Lebanese President Michel Suleiman has indicated that the grant is likely to be spent partly on weapons from France as a counterweight to Hezbollah.
Saudi Arabia is giving the Lebanese army $3-billion in aid, Lebanon's President Michel Suleiman said on Sunday, calling it the largest grant ever to the country's armed forces.
He indicated during the televised address that some of the money was likely to be spent on weapons from France.
One of the few institutions not overtaken by the sectarian divisions that plague the country, Lebanon's army is ill-equipped to deal with internal militant groups, particularly the Shiite Muslim guerrilla and political movement Hezbollah.
The Sunni Muslim kingdom of Saudi Arabia may be seeking to bolster the army as a counterbalance to Hezbollah, which is seen as the most effective and powerful armed group in Lebanon and funded by regional Shiite power Iran.
"The king of the brotherly Kingdom of Saudi Arabia is offering this generous and appreciated aid of $3-billion to the Lebanese army to strengthen its capabilities," Suleiman said.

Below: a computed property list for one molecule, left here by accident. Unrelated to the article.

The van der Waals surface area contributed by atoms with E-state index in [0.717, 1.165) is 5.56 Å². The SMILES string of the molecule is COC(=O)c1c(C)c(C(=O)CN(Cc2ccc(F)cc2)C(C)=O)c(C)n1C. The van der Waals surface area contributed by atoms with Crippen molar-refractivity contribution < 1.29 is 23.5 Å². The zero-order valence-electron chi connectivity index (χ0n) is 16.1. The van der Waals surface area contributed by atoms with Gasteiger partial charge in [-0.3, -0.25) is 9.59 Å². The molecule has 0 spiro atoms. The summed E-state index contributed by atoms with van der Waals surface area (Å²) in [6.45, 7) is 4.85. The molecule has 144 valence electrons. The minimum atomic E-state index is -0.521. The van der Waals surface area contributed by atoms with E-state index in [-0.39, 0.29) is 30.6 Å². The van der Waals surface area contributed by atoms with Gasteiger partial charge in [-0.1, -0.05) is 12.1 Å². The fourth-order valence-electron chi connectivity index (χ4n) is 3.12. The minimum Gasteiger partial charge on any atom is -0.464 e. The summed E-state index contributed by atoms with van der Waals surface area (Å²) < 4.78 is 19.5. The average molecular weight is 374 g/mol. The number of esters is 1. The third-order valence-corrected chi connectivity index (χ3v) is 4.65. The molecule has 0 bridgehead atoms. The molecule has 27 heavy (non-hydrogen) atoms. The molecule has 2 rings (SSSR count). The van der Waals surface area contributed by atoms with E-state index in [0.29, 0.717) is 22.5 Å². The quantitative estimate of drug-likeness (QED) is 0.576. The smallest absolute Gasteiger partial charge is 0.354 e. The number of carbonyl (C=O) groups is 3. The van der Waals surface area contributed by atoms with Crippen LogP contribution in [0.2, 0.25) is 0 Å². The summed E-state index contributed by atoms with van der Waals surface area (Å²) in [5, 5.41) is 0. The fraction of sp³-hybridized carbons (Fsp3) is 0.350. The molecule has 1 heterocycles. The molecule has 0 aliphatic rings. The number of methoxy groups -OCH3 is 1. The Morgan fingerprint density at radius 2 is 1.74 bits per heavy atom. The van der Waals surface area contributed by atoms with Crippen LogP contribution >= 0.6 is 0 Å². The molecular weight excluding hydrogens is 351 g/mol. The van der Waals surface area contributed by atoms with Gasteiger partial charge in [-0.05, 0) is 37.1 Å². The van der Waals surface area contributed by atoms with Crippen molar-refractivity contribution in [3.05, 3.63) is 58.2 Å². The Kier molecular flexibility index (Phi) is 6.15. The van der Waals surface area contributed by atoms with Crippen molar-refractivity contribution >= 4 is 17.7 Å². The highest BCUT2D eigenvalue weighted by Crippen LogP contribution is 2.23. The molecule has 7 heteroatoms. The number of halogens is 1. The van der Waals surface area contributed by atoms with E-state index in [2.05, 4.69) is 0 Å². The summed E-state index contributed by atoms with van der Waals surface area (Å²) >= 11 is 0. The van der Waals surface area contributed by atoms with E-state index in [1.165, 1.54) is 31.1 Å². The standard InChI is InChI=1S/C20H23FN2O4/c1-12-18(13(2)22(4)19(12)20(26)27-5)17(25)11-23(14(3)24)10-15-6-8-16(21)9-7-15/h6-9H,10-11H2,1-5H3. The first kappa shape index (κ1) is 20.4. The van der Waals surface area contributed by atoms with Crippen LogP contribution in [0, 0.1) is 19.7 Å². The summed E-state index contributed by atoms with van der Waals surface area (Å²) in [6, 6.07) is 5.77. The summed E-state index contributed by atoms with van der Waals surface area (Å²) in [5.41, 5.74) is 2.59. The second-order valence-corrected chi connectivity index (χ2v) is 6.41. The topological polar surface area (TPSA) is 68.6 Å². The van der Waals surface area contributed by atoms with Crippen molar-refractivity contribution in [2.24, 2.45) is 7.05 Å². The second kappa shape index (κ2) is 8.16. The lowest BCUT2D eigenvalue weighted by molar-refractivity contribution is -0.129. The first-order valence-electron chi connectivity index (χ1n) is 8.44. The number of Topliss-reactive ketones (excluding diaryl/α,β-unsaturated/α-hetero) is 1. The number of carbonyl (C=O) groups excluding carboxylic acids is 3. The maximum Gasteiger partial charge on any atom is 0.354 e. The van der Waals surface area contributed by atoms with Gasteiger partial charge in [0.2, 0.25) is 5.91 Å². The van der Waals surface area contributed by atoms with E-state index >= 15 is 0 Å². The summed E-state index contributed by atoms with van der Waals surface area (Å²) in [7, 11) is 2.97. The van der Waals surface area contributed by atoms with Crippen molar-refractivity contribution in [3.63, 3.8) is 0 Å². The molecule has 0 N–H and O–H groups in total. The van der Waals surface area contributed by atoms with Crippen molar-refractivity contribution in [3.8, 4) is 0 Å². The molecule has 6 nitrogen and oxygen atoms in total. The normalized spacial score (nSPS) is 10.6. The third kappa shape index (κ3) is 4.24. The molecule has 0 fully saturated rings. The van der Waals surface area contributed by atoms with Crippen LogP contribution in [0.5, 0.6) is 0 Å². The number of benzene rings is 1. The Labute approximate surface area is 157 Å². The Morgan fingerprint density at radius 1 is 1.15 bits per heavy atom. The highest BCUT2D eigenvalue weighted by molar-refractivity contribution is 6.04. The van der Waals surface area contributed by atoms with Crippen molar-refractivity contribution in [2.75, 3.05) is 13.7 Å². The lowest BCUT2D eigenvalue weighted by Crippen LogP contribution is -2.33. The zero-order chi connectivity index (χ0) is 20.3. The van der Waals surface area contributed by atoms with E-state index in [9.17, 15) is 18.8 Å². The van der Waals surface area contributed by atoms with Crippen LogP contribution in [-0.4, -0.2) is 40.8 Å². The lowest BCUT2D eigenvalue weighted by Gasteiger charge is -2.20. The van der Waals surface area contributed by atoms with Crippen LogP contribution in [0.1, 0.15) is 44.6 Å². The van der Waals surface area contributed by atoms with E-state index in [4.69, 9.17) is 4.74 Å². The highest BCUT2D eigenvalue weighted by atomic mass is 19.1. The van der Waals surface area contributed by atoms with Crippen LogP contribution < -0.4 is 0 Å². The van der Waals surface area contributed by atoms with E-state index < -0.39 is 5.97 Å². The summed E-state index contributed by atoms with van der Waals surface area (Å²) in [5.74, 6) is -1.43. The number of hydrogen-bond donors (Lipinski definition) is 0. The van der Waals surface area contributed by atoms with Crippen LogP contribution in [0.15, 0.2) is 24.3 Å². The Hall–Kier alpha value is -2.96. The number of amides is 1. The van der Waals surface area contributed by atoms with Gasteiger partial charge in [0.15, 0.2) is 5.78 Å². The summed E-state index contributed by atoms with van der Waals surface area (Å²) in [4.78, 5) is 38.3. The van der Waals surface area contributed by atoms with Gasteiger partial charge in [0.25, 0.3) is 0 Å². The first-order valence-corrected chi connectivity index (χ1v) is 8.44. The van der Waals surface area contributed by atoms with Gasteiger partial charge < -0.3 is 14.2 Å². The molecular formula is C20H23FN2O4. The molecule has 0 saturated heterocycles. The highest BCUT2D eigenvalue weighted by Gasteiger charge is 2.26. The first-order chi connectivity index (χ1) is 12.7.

"His Highness suggested that weapons would be purchased from France, and quickly."
French President Francois Hollande is currently meeting with Saudi King Abdullah in Riyadh. Hollande has said that France, if asked, will readily supply weapons to the Lebanese army.
Lebanon's armed forces have been struggling to deal with violence spreading over the border from Syria's civil war.
The country, which is still rebuilding itself after a 15-year civil war, has seen clashes between gunmen loyal to opposing sides of the Syrian conflict, as well as militant attacks on the army.
Rising regional Sunni-Shiite tensions have been stoked by the fight in neighbouring Syria, which generally pits the country's majority Sunni Muslim rebels against President Bashar al-Assad's minority Alawite sect, an offshoot of Shiite Islam. – Reuters